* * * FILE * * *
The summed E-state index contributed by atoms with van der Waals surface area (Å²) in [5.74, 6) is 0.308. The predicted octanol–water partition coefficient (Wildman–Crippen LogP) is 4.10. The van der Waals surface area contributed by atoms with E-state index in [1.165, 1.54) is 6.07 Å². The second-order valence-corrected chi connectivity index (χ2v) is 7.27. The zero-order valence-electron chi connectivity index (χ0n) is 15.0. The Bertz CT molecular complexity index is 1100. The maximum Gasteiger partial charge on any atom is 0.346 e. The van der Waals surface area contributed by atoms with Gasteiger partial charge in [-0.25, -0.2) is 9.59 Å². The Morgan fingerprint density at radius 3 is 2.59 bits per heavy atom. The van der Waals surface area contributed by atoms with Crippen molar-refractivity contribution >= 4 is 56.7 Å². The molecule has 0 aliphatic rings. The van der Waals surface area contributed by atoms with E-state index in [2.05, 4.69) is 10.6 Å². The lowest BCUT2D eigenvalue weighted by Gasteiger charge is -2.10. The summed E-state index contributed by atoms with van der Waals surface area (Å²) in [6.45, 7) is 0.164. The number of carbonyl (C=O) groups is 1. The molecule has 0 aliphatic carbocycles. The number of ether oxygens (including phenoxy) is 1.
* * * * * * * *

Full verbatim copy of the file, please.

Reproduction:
The summed E-state index contributed by atoms with van der Waals surface area (Å²) in [5.74, 6) is 0.308. The predicted octanol–water partition coefficient (Wildman–Crippen LogP) is 4.10. The van der Waals surface area contributed by atoms with E-state index in [1.165, 1.54) is 6.07 Å². The second-order valence-corrected chi connectivity index (χ2v) is 7.27. The zero-order valence-electron chi connectivity index (χ0n) is 15.0. The Bertz CT molecular complexity index is 1100. The maximum Gasteiger partial charge on any atom is 0.346 e. The van der Waals surface area contributed by atoms with Gasteiger partial charge in [-0.25, -0.2) is 9.59 Å². The Morgan fingerprint density at radius 3 is 2.59 bits per heavy atom. The van der Waals surface area contributed by atoms with Crippen molar-refractivity contribution >= 4 is 56.7 Å². The molecule has 0 aliphatic rings. The van der Waals surface area contributed by atoms with E-state index in [2.05, 4.69) is 10.6 Å². The lowest BCUT2D eigenvalue weighted by Gasteiger charge is -2.10. The summed E-state index contributed by atoms with van der Waals surface area (Å²) in [6.45, 7) is 0.164. The number of carbonyl (C=O) groups is 1. The molecule has 0 aliphatic carbocycles. The number of ether oxygens (including phenoxy) is 1.